"What we want to create is a race to the top where, because of a strong regulatory framework, the free market can still operate effectively and there's still innovation and dynamism and creativity -- all of the things that have made America great -- but that it's happening with some rules of the road so that things don't spin out of control."
At a meeting in London this month, the G-20 finance ministers and central bankers agreed in principle to coordinate policy on topics such as interest rates. At the last G-20 in April, also in London, the group coordinated efforts on stimulus -- which the U.S. Congress had passed in a narrow vote in February.
The $787 billion stimulus continues to draw Republican criticism claiming a lack of effectiveness, but Mr. Obama touted it as crucial to steering the economy in a positive direction.
"The actions that we took in London in the last G-20 really were geared towards making sure that not only were we stimulating our economy with the Recovery Act that we put forward ... but our actions in London ensured that other countries were doing the same thing at the same time," Mr. Obama said.
"And that means that export-geared industries in Ohio or in Pennsylvania, that they were able to start seeing their markets improve."
But Mr. Obama noted that any sense of recovery is far from the minds of many Americans who are struggling or out of work. In August, the national unemployment rate rose to 9.7 percent, or 14.9 million people, according to the Bureau of Labor Statistics.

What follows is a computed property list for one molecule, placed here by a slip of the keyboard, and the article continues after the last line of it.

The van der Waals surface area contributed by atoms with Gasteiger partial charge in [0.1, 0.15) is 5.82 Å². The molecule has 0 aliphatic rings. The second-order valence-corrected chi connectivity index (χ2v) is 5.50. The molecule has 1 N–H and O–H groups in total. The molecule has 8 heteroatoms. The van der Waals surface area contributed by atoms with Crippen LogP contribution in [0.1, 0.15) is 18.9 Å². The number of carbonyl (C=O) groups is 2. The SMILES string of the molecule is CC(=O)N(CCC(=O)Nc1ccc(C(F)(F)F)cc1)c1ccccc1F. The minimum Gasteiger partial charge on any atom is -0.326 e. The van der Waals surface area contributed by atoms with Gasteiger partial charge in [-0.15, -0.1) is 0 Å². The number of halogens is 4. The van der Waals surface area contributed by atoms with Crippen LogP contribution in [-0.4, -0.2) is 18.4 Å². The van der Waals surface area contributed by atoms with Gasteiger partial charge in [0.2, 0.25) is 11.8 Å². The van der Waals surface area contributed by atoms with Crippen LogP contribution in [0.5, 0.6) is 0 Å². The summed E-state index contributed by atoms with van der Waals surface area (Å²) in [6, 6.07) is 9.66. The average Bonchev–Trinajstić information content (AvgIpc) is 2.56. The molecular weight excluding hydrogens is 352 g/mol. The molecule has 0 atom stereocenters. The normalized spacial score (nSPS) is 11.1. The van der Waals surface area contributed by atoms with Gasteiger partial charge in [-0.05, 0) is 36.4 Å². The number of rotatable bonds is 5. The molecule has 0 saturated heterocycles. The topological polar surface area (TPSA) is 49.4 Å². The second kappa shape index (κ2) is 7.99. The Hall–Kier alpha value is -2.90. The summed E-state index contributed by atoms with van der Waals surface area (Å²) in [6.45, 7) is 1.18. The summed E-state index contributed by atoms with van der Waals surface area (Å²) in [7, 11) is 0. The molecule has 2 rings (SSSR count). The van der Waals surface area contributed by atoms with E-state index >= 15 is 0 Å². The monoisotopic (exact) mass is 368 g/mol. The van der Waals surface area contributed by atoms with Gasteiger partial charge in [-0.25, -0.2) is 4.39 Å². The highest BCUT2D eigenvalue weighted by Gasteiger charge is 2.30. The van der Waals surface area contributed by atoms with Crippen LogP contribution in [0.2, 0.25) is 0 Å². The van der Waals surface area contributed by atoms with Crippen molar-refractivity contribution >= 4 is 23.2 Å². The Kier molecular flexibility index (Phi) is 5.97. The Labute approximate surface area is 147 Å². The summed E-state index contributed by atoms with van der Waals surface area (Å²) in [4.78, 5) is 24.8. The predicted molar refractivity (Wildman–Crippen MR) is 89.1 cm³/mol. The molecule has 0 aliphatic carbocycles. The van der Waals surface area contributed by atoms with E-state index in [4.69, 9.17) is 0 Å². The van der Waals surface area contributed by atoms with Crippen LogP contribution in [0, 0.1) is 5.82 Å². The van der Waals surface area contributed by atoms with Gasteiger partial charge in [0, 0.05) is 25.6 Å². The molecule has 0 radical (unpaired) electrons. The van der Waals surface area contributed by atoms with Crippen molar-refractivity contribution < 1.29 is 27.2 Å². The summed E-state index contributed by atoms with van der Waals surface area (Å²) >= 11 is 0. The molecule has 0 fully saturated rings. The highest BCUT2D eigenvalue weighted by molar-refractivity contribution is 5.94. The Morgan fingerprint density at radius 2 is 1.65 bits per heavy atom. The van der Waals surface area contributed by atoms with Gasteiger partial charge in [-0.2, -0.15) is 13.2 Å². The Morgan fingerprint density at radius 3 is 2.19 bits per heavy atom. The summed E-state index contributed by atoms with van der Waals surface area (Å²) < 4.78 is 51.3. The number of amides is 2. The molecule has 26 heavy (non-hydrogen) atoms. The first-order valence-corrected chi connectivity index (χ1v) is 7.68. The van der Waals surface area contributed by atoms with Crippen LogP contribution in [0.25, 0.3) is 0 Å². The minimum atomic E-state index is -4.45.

Mr. Obama said overcoming the recession's toll will be a lengthy process, especially in areas that relied on heavy industry.
"The manufacturing base that employed so many people, the decline in that sector of the economy took decades," Mr. Obama said. "It didn't start last year, it's been going on for ... two decades. And reversing that and rebuilding it is going to take two decades, as well ...
"We've got to make sure that we're cultivating those small businesses and entrepreneurs who are going to be driving employment growth, and that -- so that 20 years from now we can look back and we can say, this was the pivot point, this is where we started to turn the corner."
In closing the interview, the president said he has taken notice of the efforts to polish the city in preparation for its week in the spotlight.
"We look forward to seeing the people of Pittsburgh -- and can I just mention on the record how grateful I am to the city of Pittsburgh for all the volunteers who've come out, the beautification that's taken place," Mr. Obama said.
"Mayor Ravenstahl I think has really led the charge on this. Governor Rendell has been terrific. So across the board, what you've seen, I think, is the best civic spirit."